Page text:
Product: Ming Da MD300A - 300B tube integrated amplifier
Manufacturer: Mei Xing - China
Test sample kindly supplied by: Ming Da Italia, official MingDa distributor for Italy
Approx. list price: 1199€
Reviewer: Lucio Cadeddu - firstname.lastname@example.org - TNT Italy
Reviewed: October, 2017
A couple of years ago I reviewed the Ming Da MC34 ASE, a tube integrated amplifier, based on a quartet of JJ EL34 tubes. Please refer to that review for more infos on the manufacturer.
The current model under test is the MD300A, an integrated amplifier that uses a pair of the legendary 300B vacuum tubes. It is surprising to see a nicely crafted aamplifier, which uses this kind of tubes, priced around 1000€. I'm not exactly a tube-head but I've always found something magic in every 300B-equipped amplifier! I was extremely curious to understand how much sound quality one can squeeze out of a 1000€ 300B amplifier.
This Ming Da MD300A is based on two 300B tubes made by Jinvina Full Music. A pair of such vacuum tubes sells for 250/300$, to say the least, and that is a quarter of the price of the whole amp. The power output, of course, is the usual, that is 8 watts per channel on a 8 Ohm load. That's the maximum a 300B can do, actually. Yes, the power output is severely limited, but not so the sound quality!
This amplifier hosts 4 line inputs and two pair of speakers binding posts, for the usual 4 and 8 Ohm loads. The mains cable connects to a standard IEC mains inlet, hence it can be easily upgraded with aftermarket cables.
The quality of the craftsmanship is quite high and this, together with the heavy weight, gives the feeling of a solid component, not that of a toy, like many other inexpensive tube amps in the market. The CNC-machined aluminium cabinet is solid and with a very classy finish. The single VU-meter gives a kind of “vintage” touch and, moreover, helps understanding how many watts are being delivered to the loudspeakers. Given the power output is just 8 watts per channel, it is rather easy to see the needle close to the red zone most of the time (unless you use 100 dB/w/m speakers).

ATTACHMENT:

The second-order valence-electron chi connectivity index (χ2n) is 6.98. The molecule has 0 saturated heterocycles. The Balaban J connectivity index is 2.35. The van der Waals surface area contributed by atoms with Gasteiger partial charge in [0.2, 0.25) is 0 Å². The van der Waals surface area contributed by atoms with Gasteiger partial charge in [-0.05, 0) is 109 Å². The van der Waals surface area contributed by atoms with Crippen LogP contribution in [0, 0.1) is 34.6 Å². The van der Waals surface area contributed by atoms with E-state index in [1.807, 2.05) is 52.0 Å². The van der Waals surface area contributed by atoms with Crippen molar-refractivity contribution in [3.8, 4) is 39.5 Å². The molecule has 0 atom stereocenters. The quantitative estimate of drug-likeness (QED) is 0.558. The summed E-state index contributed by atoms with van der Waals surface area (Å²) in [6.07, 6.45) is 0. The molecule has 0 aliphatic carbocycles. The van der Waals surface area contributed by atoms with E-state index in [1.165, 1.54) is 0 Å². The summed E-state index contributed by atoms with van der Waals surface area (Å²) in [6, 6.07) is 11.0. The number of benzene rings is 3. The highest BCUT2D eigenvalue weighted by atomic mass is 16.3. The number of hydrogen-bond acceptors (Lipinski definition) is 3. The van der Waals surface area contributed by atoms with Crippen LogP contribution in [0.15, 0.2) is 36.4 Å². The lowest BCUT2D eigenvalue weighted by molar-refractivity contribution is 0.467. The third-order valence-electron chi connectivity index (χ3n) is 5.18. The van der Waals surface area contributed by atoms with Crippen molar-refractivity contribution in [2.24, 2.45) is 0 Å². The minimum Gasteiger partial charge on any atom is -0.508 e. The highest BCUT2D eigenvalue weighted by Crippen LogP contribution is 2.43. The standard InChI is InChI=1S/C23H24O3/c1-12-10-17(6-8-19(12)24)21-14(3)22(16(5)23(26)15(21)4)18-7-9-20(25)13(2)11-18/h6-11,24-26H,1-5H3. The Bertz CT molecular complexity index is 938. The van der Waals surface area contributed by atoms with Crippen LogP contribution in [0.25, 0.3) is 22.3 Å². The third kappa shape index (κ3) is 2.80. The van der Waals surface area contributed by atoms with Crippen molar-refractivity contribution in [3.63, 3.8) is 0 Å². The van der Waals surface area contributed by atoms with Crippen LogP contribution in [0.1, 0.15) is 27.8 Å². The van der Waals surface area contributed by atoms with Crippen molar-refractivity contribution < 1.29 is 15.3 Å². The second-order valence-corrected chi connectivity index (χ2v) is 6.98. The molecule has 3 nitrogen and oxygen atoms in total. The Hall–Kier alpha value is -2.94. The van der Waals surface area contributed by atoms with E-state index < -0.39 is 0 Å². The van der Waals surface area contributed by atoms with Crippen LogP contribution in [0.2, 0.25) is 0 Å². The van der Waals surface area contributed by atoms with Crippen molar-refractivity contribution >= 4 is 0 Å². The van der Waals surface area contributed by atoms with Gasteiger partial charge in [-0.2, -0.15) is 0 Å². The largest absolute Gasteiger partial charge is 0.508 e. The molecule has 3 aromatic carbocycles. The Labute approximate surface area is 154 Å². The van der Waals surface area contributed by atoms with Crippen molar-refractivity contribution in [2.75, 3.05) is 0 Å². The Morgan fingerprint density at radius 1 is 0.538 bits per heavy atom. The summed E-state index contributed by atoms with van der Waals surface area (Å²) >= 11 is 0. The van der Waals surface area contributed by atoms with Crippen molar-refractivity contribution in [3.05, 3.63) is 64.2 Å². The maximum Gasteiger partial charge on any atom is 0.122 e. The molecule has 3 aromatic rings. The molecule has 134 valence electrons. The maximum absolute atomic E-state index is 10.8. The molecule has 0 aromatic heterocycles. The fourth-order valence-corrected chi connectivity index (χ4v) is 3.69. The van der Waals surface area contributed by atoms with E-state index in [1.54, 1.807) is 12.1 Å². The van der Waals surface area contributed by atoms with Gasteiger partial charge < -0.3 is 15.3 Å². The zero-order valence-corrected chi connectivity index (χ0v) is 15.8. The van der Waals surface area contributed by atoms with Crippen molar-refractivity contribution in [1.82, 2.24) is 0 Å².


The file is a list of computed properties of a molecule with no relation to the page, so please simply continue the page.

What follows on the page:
First things first, i.e. the obvious ones: forget trying to use this amplifier for a dance party, 8 watts are just 8 watts. Unless you use high sensitivity speakers (horns, fullrange etc.) you're not going to shake the floor. With mid-sensitivity speakers, though, you can still play at more than adequate listening levels in a mid-sized room. You'll probably wonder why you've always been told that watts are never enough. That's just hype.
In most cases 8-10 watts are enough, especially if you don't live alone and/or your neighbours aren't sufficiently tolerant.
Power output aside, which is a strictly personal choice, this amplifier confirms the generally excellent quality of the 300B vacuum tubes. It is not a sound that one might describe as “perfect”, listening carefully it is clear that something is missing, here and there. Small nuances, a touch of precision etc. This amplifier has something else to offer: a kind of magic, exactly like any other 300B equipped amp I've had the chance to listen to. It is sweet and smooth, slightly warm, certainly amazing and deeply fascinating.